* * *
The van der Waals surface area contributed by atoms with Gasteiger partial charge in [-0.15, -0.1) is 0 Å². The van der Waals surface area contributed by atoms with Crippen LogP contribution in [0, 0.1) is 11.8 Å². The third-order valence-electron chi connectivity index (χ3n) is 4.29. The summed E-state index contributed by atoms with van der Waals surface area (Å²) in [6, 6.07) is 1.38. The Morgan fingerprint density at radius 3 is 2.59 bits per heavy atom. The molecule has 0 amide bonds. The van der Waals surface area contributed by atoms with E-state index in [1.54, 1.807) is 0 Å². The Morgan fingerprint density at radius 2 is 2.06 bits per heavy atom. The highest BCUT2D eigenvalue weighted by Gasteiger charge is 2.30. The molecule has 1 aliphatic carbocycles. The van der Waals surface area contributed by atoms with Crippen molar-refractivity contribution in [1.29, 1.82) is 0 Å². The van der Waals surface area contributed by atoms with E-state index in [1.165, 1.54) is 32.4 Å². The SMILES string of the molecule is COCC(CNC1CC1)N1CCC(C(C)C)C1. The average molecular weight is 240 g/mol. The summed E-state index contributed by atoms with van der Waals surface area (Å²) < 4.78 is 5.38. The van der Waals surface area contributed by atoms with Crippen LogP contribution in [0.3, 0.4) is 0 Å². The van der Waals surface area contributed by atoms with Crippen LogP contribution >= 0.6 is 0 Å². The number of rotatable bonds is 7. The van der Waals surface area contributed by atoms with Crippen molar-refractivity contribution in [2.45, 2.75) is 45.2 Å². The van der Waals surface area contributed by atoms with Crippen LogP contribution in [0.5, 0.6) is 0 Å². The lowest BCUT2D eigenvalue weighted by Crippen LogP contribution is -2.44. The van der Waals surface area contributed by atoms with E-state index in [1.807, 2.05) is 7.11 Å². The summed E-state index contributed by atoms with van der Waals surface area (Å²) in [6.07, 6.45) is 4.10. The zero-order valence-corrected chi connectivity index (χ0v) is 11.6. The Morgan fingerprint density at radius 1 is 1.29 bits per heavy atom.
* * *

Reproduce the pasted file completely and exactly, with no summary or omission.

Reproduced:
The van der Waals surface area contributed by atoms with Gasteiger partial charge in [-0.15, -0.1) is 0 Å². The van der Waals surface area contributed by atoms with Crippen LogP contribution in [0, 0.1) is 11.8 Å². The third-order valence-electron chi connectivity index (χ3n) is 4.29. The summed E-state index contributed by atoms with van der Waals surface area (Å²) in [6, 6.07) is 1.38. The Morgan fingerprint density at radius 3 is 2.59 bits per heavy atom. The molecule has 0 amide bonds. The van der Waals surface area contributed by atoms with E-state index in [1.54, 1.807) is 0 Å². The Morgan fingerprint density at radius 2 is 2.06 bits per heavy atom. The highest BCUT2D eigenvalue weighted by Gasteiger charge is 2.30. The molecule has 1 aliphatic carbocycles. The van der Waals surface area contributed by atoms with Crippen molar-refractivity contribution in [1.29, 1.82) is 0 Å². The van der Waals surface area contributed by atoms with E-state index in [1.165, 1.54) is 32.4 Å². The SMILES string of the molecule is COCC(CNC1CC1)N1CCC(C(C)C)C1. The average molecular weight is 240 g/mol. The summed E-state index contributed by atoms with van der Waals surface area (Å²) < 4.78 is 5.38. The van der Waals surface area contributed by atoms with Crippen LogP contribution in [0.3, 0.4) is 0 Å². The van der Waals surface area contributed by atoms with Crippen LogP contribution >= 0.6 is 0 Å². The number of rotatable bonds is 7. The van der Waals surface area contributed by atoms with Crippen molar-refractivity contribution in [2.45, 2.75) is 45.2 Å². The van der Waals surface area contributed by atoms with Crippen LogP contribution in [0.5, 0.6) is 0 Å². The lowest BCUT2D eigenvalue weighted by Crippen LogP contribution is -2.44. The van der Waals surface area contributed by atoms with E-state index in [1.807, 2.05) is 7.11 Å². The summed E-state index contributed by atoms with van der Waals surface area (Å²) in [6.07, 6.45) is 4.10. The zero-order valence-corrected chi connectivity index (χ0v) is 11.6. The Morgan fingerprint density at radius 1 is 1.29 bits per heavy atom.